Dams have existed since the dawn of the human race. Creating water storage for livestock and irrigation was the first reason to impound water. Over the past few centuries, dams became integral to humanity’s need for mechanical power. Water wheels were erected to run in confined raceways; their rotational power converted to mechanical energy that ground grain into flour and ran the early machines of commerce.
The citizens of many early cities suffered tremendous health problems –cholera, diphtheria and worse – due to the pollution of local water sources. One solution was to dam remote pristine rivers and pipe water to the crowded population centers.
Still other dams were created to provide flood storage. The agricultural miracle in California’s Central Valley could only happen when melted snow from the Sierra winters was stored for the growing season. Vast reservoirs in the Upper Delaware provide for the water needs of New York City. New Jersey is dotted with reservoirs behind dams that were built to serve our metropolitan centers over a century ago.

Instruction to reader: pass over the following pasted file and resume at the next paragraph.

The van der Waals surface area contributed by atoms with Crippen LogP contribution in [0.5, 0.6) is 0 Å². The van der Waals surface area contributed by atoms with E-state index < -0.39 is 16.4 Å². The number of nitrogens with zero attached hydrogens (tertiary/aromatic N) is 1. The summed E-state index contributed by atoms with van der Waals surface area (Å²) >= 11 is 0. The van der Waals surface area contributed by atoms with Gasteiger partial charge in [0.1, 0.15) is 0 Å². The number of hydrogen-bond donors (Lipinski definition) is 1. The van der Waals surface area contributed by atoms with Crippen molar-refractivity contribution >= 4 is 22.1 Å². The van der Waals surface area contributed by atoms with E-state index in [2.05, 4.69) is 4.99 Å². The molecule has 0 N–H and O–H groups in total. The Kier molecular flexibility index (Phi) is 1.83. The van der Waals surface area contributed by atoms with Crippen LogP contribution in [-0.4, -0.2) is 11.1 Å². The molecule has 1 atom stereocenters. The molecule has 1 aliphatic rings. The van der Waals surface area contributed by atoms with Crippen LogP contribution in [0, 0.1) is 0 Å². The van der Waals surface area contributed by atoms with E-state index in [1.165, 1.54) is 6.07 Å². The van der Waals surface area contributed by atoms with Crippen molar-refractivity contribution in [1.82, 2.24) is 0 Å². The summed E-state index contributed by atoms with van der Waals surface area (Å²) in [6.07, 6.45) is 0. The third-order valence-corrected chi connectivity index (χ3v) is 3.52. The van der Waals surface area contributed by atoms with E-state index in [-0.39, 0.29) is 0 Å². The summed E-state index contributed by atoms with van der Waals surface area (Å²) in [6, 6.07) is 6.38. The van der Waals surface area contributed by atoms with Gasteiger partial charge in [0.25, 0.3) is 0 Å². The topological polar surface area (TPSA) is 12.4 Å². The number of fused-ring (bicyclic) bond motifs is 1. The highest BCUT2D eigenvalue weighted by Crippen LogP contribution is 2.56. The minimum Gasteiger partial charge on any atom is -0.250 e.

Lake Hopatcong and Lake Musconetcong were built to provide power to operate the Morris Canal, an engineering marvel operated from the 1830’s until the 1920’s. Fortunes were created from the mountains of coal, iron and finished goods transported along the canal from Phillipsburg to Newark and Jersey City. The lake waters spun turbines that provided power to lift heavy barges up inclined planes between the canal sections.
A great percentage of the most recently built dams, however, serve recreational purposes. Waterfront property always carries a premium. In New Jersey, the two large lakes of the Morris Canal, Lake Hopatcong and Lake Musconetcong, now serve as waterfront amenities to attractive lakeside communities.
In the western parts of the US and Canada, dams provide a significant amount of the electrical power that is generated. Huge hydroelectric dams are considered to be ‘green’ since they do not create carbon dioxide or other airborne pollutants that contribute to changing world-wide climate patterns. However, as with all dams, there is a negative impact on the entire ecosystem when a dam interrupts the natural flow of a river.